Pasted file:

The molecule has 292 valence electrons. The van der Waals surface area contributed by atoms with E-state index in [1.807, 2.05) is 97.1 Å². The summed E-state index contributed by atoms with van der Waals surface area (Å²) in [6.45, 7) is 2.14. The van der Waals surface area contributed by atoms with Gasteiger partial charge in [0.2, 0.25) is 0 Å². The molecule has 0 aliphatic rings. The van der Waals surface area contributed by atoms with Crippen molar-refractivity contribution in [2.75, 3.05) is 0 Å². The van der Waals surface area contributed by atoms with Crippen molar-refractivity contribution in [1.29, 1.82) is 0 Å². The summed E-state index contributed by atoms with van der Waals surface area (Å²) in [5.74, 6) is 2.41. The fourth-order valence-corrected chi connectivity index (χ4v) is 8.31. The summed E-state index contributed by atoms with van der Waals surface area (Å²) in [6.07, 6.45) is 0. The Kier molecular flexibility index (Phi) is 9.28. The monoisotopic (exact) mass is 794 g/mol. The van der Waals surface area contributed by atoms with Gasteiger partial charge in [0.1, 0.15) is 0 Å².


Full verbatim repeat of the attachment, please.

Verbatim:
The molecule has 292 valence electrons. The van der Waals surface area contributed by atoms with E-state index in [1.807, 2.05) is 97.1 Å². The summed E-state index contributed by atoms with van der Waals surface area (Å²) in [6.45, 7) is 2.14. The van der Waals surface area contributed by atoms with Gasteiger partial charge in [0.2, 0.25) is 0 Å². The molecule has 0 aliphatic rings. The van der Waals surface area contributed by atoms with Crippen molar-refractivity contribution in [2.75, 3.05) is 0 Å². The van der Waals surface area contributed by atoms with Crippen molar-refractivity contribution in [1.29, 1.82) is 0 Å². The summed E-state index contributed by atoms with van der Waals surface area (Å²) in [5.74, 6) is 2.41. The fourth-order valence-corrected chi connectivity index (χ4v) is 8.31. The summed E-state index contributed by atoms with van der Waals surface area (Å²) in [6.07, 6.45) is 0. The Kier molecular flexibility index (Phi) is 9.28. The monoisotopic (exact) mass is 794 g/mol. The van der Waals surface area contributed by atoms with Gasteiger partial charge in [0.1, 0.15) is 0 Å².